For the plaintiff’s lawyer representing the victim employer, electronic data may be the source of the most important evidence in the case. So where do you look?

First, start with the client’s IT system. But, before any search methods are employed, engage a forensics expert to make a bit map image of the server or any hard drives that might contain relevant evidence. In addition, take the last set of full backup tapes, if they exist, out of rotation. That way, no discoverable electronic data should be lost that could later serve as a basis for a spoliation (unlawful destruction) motion.

Then, examine the renegade employees’ emails, user files and electronic faxes. Most jurisdictions do not protect employees’ communications using work computers from review by their employer. From this information, you may find evidence that supports your claim against the departed employees, but it may also reveal evidence of concerted action by other individuals who are still employed by your client.

Once a lawsuit is filed, serve comprehensive document requests that require the production of documents from the individual defendant’s personal computers and PDAs in electronic form. It is important to negotiate a protocol for the form of production with opposing counsel in advance or seek approval of one from the court. Make certain that the metadata for all documents and emails is produced. It will provide details of when documents were created, modified, last accessed and by whom. Again, emails may hold the key to the identities of others who may be involved. Cell phone records are another fertile ground for evidence of complicity.

Twenty first century litigation is almost wholly dependent upon electronic evidence. If you are still chasing the paper, you will likely miss 90% of potentially relevant evidence. Working closely with a competent forensic expert will help you identify other potential sources of electronic data that can assist in evaluating your case early, before costs escalate and can possibly enable you to find that smoking gun that will lead to an early settlement of the litigation.

Friday, February 22, 2008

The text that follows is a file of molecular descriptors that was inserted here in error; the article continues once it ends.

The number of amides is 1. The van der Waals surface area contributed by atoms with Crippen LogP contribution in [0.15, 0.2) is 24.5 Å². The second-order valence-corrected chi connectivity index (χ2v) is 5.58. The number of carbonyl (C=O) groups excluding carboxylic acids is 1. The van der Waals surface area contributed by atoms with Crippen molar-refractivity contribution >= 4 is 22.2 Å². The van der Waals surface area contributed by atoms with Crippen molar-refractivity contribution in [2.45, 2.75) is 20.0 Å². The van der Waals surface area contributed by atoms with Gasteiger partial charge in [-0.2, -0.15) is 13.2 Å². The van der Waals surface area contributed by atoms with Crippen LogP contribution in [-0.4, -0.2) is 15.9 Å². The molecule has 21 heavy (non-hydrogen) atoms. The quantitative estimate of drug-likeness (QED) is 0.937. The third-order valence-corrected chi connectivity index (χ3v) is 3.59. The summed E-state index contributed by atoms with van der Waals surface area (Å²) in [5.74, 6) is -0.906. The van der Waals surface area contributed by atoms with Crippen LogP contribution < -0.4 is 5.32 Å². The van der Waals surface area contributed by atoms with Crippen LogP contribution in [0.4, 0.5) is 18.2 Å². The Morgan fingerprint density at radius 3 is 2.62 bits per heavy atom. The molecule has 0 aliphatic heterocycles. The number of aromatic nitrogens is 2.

D.C. Circuit Bars Air Force From Disclosing Contractor’s Pricing Information in Response to FOIA Request

Whether pricing information furnished to the Government by a contractor is discoverable through a FOIA request was before the D.C. Circuit Court of Appeals recently. In Canadian Commercial Corp. v. Department of the Air Force,"", the court held that such information is protected from disclosure under Exemption 4 of the Freedom of Information Act.

In 2003, an unsuccessful bidder filed a FOIA request with the Air Force seeking a copy of the contract awarded to CCC which contained line-item pricing information. CCC objected on the basis that the line-item rates constituted trade secrets. The Air Force rejected CCC's contention and issued a decision letter indicating its intention to release the information. CCC filed a "reverse" Freedom of Information suit seeking to prevent the Air Force from releasing the information. It prevailed at the district court level, but the Air Force appealed.

On appeal, the D.C. Circuit noted that Exemption 4 of FOIA protects from disclosure "matters that are … trade secrets and commercial or financial information obtained from a person and privileged or confidential." 5 U.S.C. § 552(b)(4). Commercial or financial information is "confidential" if it is obtained from a person involuntarily and its disclosure would either "impair the Government's ability to obtain necessary information in the future; or .. cause substantial harm to the competitive position of the person from whom the information was obtained." The court held that line-item pricing meets this test.

Tuesday, February 19, 2008

Federal Court Dismisses Unfair Business Practice Claims Despite "Perhaps Unsavory" Conduct

For a good illustration of the line between an unfair business practices and the "essence of competition in a free market society," see Frank Brunckhorst Co., L.L.C. v. Coastal Atlantic, Inc., 2008 WL 276409, *9 (E.D.Va. 2008), which was published on January 29, 2008 and can be found here In Coastal Atlantic, the national distributor of Boar’s Head Provisions Co. meat and deli products, Frank Brunckhorst Co., L.L.C. ("Brunckhorst"), was sued by its regional distributor for the Tidewater, Virginia area, Coastal Atlantic, Inc. ("Coastal"). In its decision, the court addressed the subjects covered in our first blog entry: what is an unfair business practice? See

Coastal filed seemingly every unfair business practice claim against Brunckhorst for the latter party's decision to terminate their twenty-three year oral "at-will" contractual relationship allegedly based on Coastal's problems with product integrity. Even though an at-will contract "may be terminated by either party at any time, with or without cause," Coastal argued the termination was actionable because it had been assured at the outset that it would have exclusive distribution rights as long as it "(1) promoted the Boar’s Head brand and, (2) built brand identification." Id. at 3. Brunckhorst allegedly terminated Coastal despite Coastal’s alleged compliance with those terms.

Coastal further alleged that after it was terminated and began distributing a rival's brand's products, Brunckhorst "threatened certain retailers that, if they bought [the rival’s] products from Coastal, they would not be able to purchase Boar’s Head products . . . ." Id. at 8.